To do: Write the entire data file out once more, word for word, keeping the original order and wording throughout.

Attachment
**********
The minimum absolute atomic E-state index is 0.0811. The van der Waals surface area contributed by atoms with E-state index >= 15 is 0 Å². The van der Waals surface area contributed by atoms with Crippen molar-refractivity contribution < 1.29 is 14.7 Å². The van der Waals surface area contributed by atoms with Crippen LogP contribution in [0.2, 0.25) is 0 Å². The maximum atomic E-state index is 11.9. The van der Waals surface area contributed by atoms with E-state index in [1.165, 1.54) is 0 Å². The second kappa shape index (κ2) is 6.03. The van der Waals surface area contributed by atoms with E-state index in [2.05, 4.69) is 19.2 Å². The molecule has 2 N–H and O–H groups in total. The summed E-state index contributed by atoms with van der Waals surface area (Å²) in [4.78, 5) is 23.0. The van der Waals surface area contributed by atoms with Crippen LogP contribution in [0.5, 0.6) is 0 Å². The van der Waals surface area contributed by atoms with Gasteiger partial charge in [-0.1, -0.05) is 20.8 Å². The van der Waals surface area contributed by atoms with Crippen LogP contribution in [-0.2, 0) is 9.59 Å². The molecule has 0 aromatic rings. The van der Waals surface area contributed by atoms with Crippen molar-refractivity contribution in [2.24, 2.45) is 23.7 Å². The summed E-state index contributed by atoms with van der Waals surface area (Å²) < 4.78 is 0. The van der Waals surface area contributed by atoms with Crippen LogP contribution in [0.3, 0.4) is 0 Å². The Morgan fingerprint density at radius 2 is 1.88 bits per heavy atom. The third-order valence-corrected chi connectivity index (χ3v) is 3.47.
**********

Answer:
The minimum absolute atomic E-state index is 0.0811. The van der Waals surface area contributed by atoms with E-state index >= 15 is 0 Å². The van der Waals surface area contributed by atoms with Crippen molar-refractivity contribution < 1.29 is 14.7 Å². The van der Waals surface area contributed by atoms with Crippen LogP contribution in [0.2, 0.25) is 0 Å². The maximum atomic E-state index is 11.9. The van der Waals surface area contributed by atoms with E-state index in [1.165, 1.54) is 0 Å². The second kappa shape index (κ2) is 6.03. The van der Waals surface area contributed by atoms with E-state index in [2.05, 4.69) is 19.2 Å². The molecule has 2 N–H and O–H groups in total. The summed E-state index contributed by atoms with van der Waals surface area (Å²) in [4.78, 5) is 23.0. The van der Waals surface area contributed by atoms with Crippen LogP contribution in [0.5, 0.6) is 0 Å². The van der Waals surface area contributed by atoms with Gasteiger partial charge in [-0.1, -0.05) is 20.8 Å². The van der Waals surface area contributed by atoms with Crippen LogP contribution in [-0.2, 0) is 9.59 Å². The molecule has 0 aromatic rings. The van der Waals surface area contributed by atoms with Crippen molar-refractivity contribution in [2.24, 2.45) is 23.7 Å². The summed E-state index contributed by atoms with van der Waals surface area (Å²) < 4.78 is 0. The van der Waals surface area contributed by atoms with Crippen LogP contribution in [0.3, 0.4) is 0 Å². The Morgan fingerprint density at radius 2 is 1.88 bits per heavy atom. The third-order valence-corrected chi connectivity index (χ3v) is 3.47.